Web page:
[<< wikibooks] Latin/Lesson 3-Future
== Future I, Active ==
Future active is a tense which, unsurprisingly, refers to something which has not yet happened. The endings are fairly basic, and follow fairly regular rules - however, the future endings used in 1st and 2nd conjugation differ from the endings of 3rd, 3rd-io (not a typo!), and 4th.
For example - "amo, amare" (1st conjugation) would be

*1st person singular and 3rd person plural use bo and bunt, not bi.
Note the B and the BIs - the distinguishing feature of future tense in Latin.
With "venio, venire" (4th conjugation--io), however, the endings are different. In future, this is what they look like:

[deleted paragraphs go here. deleted to maintain rigorous accuracy, which we will go back to striving for.)
To clarify: venire, venio.. we know it is 4th conjugation verb and if we look at its first person singular conjugation, we see that it is an io verb, because the conjugation of the first person singular is "venio". (an io category exists within 3rd and fourth conjugations and is a more general concept which we will briefly introduce here by using venire, venio as an example).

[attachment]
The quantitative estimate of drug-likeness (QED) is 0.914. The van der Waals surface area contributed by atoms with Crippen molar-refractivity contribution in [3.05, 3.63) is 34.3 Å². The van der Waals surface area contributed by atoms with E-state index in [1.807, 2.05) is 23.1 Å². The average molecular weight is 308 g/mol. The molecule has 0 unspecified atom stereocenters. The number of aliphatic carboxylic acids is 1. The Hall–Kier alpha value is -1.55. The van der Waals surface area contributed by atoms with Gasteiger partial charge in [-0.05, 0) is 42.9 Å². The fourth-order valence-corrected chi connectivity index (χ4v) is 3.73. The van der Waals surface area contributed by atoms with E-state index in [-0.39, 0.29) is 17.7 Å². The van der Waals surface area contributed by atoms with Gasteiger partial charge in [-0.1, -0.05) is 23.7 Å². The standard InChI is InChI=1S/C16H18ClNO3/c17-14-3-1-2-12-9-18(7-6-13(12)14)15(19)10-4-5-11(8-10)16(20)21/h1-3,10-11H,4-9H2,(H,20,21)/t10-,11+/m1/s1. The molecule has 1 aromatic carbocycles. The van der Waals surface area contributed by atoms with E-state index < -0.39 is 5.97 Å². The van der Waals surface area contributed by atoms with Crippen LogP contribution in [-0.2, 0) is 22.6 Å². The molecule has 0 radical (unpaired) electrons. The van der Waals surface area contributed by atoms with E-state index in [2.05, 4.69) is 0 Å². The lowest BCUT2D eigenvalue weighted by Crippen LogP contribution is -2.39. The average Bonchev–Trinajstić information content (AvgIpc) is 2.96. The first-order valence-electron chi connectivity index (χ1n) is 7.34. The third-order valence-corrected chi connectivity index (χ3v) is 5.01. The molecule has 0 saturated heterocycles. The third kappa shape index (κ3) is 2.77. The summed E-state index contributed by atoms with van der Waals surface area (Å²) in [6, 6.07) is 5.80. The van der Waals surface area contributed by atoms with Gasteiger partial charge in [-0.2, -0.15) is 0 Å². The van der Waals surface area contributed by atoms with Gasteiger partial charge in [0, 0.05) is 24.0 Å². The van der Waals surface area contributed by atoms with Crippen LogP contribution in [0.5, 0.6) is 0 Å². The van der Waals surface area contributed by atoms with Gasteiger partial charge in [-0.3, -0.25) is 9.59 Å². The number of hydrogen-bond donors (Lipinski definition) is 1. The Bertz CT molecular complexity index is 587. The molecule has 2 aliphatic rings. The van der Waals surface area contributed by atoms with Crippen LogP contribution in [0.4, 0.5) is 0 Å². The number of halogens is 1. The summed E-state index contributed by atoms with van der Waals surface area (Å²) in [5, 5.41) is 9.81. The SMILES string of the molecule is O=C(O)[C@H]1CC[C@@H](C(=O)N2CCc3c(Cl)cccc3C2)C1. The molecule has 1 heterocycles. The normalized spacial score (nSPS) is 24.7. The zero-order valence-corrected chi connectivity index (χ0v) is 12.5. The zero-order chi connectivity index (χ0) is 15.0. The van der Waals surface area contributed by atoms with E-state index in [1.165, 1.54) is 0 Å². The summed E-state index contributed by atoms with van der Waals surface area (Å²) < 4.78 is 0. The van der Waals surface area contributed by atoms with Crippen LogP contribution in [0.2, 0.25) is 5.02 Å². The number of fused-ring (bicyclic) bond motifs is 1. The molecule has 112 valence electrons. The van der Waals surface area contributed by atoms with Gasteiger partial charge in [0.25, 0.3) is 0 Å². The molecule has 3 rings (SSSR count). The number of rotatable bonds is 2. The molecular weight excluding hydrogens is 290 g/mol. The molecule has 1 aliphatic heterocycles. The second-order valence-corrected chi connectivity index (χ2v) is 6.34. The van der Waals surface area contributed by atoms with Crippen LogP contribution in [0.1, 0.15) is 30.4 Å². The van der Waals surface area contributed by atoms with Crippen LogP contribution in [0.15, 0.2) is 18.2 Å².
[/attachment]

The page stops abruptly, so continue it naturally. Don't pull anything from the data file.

Let's first identify what we know.
We know it is 4th conjugation -io because it ends in ire, which tells us that it is 4th conjugation, and io because its nominative singular ends in io (venio). Because it is io, we leave the i in. So, when we are asked (as all textbooks should phrase these new questions):
1. What are the steps to form the future 2nd person conjugation?
We say:
1. It is better to know more than you need: check the infinitive nominative singular, we now know that it is 4th conjugation io.
2. We now know that we can form the stem: the stem is veni and can then add a personal ending--leaving in the i. We leave in the i because it is io. Because it looks weird, we never leave the i in the future perfect. 
What is the form for venire, in the future tense, in the 2nd person?
The answer is venies.